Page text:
Trevi Fountain and the Mouth of Truth are both internationally renowned landmarks in the city of Rome. The former is inspired by the Baroque period, but was built in the 1700s as a grandiose way to be the end of a rebuilt aqueduct. The latter was built as a Roman sewer cap, but later became the source of a medieval tradition. We like to have the perception that these sights were always famous, and will continue to be. However, this is not the case. These monuments became famous during the 1950s, when a series of Hollywood films centered around Rome showcased these, sending tourists flocking to Rome. Three different films promoted these sights, each playing an important role in the sudden fame of the two sights.
Trevi fountain, or La Fontana di Trevi does not have a long history, although the source of its water does. Its water comes from an aqueduct that had been shut down, known as the Virgin Aqueduct. It had been shut for a while, before a pope during the Baroque period decided to reopen it and build a fountain to mark the finishing point of the aqueduct’s path, recruiting a design by Gian Lorenzo Bernini. However, it wasn’t actually built until the 1700s, designed by Nicola Salvi and finished by Giuseppe Pannini in 1762.
While the fountain was grandiose and a sight to see, it didn’t gain much international attention until the 1954 release of 3 Coins in the Fountain (Tre Soldi Nella Fontana). The film, which centers around 3 American women travelling to Rome to find love, throw coins in the fountain to make a wish, and reunite with their Italian lovers at the end of the film in front of it. Also, in 1960’s La Dolce Vita, and Italian film taking place in Rome, has a scene where Anita Ekburg takes a bath in the Trevi Fountain. While that will get you arrested if you try that now, it was fine for the time, gaining a great amount of attention internationally. These two films put the spotlight on Trevi fountain, showing off nuances of Rome that hadn’t been seen on the international level before. Now the fountain is almost always crowded with people, those who want to take photos in front of the beautiful artwork or throw a coin in and make a wish.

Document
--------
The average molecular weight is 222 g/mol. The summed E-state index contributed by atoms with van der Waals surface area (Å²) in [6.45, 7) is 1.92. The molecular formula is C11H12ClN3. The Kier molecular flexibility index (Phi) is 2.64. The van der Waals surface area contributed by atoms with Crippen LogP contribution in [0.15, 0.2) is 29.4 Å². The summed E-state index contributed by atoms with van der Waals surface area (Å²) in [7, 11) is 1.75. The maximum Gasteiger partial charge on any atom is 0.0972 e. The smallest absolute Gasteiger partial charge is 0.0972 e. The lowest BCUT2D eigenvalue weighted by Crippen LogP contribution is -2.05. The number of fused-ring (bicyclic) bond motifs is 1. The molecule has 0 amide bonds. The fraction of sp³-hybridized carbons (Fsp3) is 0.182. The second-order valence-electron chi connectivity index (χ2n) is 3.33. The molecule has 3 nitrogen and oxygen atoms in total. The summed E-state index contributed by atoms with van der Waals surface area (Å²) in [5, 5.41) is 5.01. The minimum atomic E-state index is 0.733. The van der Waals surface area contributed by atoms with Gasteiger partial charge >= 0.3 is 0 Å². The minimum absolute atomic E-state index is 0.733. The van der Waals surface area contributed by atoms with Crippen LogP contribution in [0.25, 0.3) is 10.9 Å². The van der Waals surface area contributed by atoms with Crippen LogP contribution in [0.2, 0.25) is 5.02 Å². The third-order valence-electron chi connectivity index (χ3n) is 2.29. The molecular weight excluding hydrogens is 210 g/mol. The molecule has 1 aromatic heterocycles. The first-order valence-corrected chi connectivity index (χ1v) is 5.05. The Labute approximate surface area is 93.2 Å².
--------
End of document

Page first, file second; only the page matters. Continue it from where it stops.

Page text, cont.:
The same thing happened with the Mouth of Truth, or La Bocca di Verita. Once an embellished sewer cap depicting the god Ocean, it became the source of a medieval tradition which functions as a lie-detector test. Built into the exterior wall of a church, the tradition where someone placed their hand into the mouth of the cap to answer confession-type questions, where a false answer would result in the hand coming off. It was a long-standing local custom, and stayed that way until the 1953 release of Roman Holidays (Vacanze Romane), starring Audrey Hepburn. In the film, the Mouth of Truth is displayed when Gregory Peck places his hand in the mouth and fakes losing his hand to trick Audrey Hepburn. The film sent people to an otherwise normal medieval Greek catholic church, each one wanting a photo of themselves placing their hands inside the mouth of the cap. There is now a line in order to place your hand in the mouth, gaining a lot of popularity for the church, and getting them donations to continue to function and maintain their church.